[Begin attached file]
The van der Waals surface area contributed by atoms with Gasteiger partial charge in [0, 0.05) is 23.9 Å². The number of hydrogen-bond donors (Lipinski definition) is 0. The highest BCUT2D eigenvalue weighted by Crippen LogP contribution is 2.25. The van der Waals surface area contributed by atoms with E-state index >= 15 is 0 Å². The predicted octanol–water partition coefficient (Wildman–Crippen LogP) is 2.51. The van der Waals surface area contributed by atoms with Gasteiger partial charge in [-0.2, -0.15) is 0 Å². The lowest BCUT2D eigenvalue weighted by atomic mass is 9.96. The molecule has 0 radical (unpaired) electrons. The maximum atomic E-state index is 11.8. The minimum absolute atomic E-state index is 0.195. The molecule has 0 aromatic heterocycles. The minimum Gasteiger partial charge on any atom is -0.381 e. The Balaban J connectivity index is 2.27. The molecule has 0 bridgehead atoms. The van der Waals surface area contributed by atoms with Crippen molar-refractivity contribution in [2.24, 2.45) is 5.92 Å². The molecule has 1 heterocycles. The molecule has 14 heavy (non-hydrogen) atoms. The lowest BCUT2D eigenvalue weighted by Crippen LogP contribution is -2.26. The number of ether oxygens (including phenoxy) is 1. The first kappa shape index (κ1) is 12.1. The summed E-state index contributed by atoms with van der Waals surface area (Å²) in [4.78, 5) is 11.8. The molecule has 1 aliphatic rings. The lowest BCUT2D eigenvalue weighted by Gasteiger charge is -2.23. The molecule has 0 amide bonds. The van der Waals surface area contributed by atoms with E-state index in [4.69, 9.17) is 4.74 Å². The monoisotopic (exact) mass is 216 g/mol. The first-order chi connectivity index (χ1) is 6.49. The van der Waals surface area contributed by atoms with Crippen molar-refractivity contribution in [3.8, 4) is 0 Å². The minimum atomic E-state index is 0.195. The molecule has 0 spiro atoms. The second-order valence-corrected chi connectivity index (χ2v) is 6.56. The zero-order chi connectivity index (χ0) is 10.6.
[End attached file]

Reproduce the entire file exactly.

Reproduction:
The van der Waals surface area contributed by atoms with Gasteiger partial charge in [0, 0.05) is 23.9 Å². The number of hydrogen-bond donors (Lipinski definition) is 0. The highest BCUT2D eigenvalue weighted by Crippen LogP contribution is 2.25. The van der Waals surface area contributed by atoms with E-state index >= 15 is 0 Å². The predicted octanol–water partition coefficient (Wildman–Crippen LogP) is 2.51. The van der Waals surface area contributed by atoms with Gasteiger partial charge in [-0.2, -0.15) is 0 Å². The lowest BCUT2D eigenvalue weighted by atomic mass is 9.96. The molecule has 0 radical (unpaired) electrons. The maximum atomic E-state index is 11.8. The minimum absolute atomic E-state index is 0.195. The molecule has 0 aromatic heterocycles. The minimum Gasteiger partial charge on any atom is -0.381 e. The Balaban J connectivity index is 2.27. The molecule has 0 bridgehead atoms. The van der Waals surface area contributed by atoms with Crippen molar-refractivity contribution in [2.24, 2.45) is 5.92 Å². The molecule has 1 heterocycles. The molecule has 14 heavy (non-hydrogen) atoms. The lowest BCUT2D eigenvalue weighted by Crippen LogP contribution is -2.26. The number of ether oxygens (including phenoxy) is 1. The first kappa shape index (κ1) is 12.1. The summed E-state index contributed by atoms with van der Waals surface area (Å²) in [4.78, 5) is 11.8. The molecule has 1 aliphatic rings. The lowest BCUT2D eigenvalue weighted by Gasteiger charge is -2.23. The molecule has 0 amide bonds. The van der Waals surface area contributed by atoms with E-state index in [4.69, 9.17) is 4.74 Å². The monoisotopic (exact) mass is 216 g/mol. The first-order chi connectivity index (χ1) is 6.49. The van der Waals surface area contributed by atoms with Crippen molar-refractivity contribution in [3.8, 4) is 0 Å². The minimum atomic E-state index is 0.195. The molecule has 0 spiro atoms. The second-order valence-corrected chi connectivity index (χ2v) is 6.56. The zero-order chi connectivity index (χ0) is 10.6.